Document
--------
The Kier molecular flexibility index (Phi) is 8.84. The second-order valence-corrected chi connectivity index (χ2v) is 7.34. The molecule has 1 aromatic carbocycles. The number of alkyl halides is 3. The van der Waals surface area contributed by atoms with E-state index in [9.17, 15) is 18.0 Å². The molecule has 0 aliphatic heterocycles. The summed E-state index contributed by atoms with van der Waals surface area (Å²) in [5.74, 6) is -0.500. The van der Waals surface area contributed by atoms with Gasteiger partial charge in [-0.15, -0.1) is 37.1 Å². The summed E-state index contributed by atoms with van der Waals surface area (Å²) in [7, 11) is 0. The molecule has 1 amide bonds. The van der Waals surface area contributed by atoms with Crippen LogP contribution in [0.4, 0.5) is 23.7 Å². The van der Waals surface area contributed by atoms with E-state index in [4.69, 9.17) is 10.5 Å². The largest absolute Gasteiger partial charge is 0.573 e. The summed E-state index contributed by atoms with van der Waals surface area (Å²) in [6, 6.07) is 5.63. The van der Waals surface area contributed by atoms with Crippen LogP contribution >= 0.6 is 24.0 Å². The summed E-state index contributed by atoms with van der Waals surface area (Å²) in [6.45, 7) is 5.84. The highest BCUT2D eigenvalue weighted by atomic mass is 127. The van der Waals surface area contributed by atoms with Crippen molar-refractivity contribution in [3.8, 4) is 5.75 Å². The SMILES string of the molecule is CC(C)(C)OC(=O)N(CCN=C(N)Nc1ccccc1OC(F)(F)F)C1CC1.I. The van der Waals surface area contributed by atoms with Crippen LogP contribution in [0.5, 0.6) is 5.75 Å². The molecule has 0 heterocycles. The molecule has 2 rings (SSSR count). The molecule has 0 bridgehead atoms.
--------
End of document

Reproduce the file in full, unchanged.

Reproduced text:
The Kier molecular flexibility index (Phi) is 8.84. The second-order valence-corrected chi connectivity index (χ2v) is 7.34. The molecule has 1 aromatic carbocycles. The number of alkyl halides is 3. The van der Waals surface area contributed by atoms with E-state index in [9.17, 15) is 18.0 Å². The molecule has 0 aliphatic heterocycles. The summed E-state index contributed by atoms with van der Waals surface area (Å²) in [5.74, 6) is -0.500. The van der Waals surface area contributed by atoms with Gasteiger partial charge in [-0.15, -0.1) is 37.1 Å². The summed E-state index contributed by atoms with van der Waals surface area (Å²) in [7, 11) is 0. The molecule has 1 amide bonds. The van der Waals surface area contributed by atoms with Crippen LogP contribution in [0.4, 0.5) is 23.7 Å². The van der Waals surface area contributed by atoms with E-state index in [4.69, 9.17) is 10.5 Å². The largest absolute Gasteiger partial charge is 0.573 e. The summed E-state index contributed by atoms with van der Waals surface area (Å²) in [6, 6.07) is 5.63. The van der Waals surface area contributed by atoms with Crippen LogP contribution >= 0.6 is 24.0 Å². The summed E-state index contributed by atoms with van der Waals surface area (Å²) in [6.45, 7) is 5.84. The highest BCUT2D eigenvalue weighted by atomic mass is 127. The van der Waals surface area contributed by atoms with Crippen molar-refractivity contribution in [3.8, 4) is 5.75 Å². The SMILES string of the molecule is CC(C)(C)OC(=O)N(CCN=C(N)Nc1ccccc1OC(F)(F)F)C1CC1.I. The van der Waals surface area contributed by atoms with Crippen LogP contribution in [0.5, 0.6) is 5.75 Å². The molecule has 0 heterocycles. The molecule has 2 rings (SSSR count). The molecule has 0 bridgehead atoms.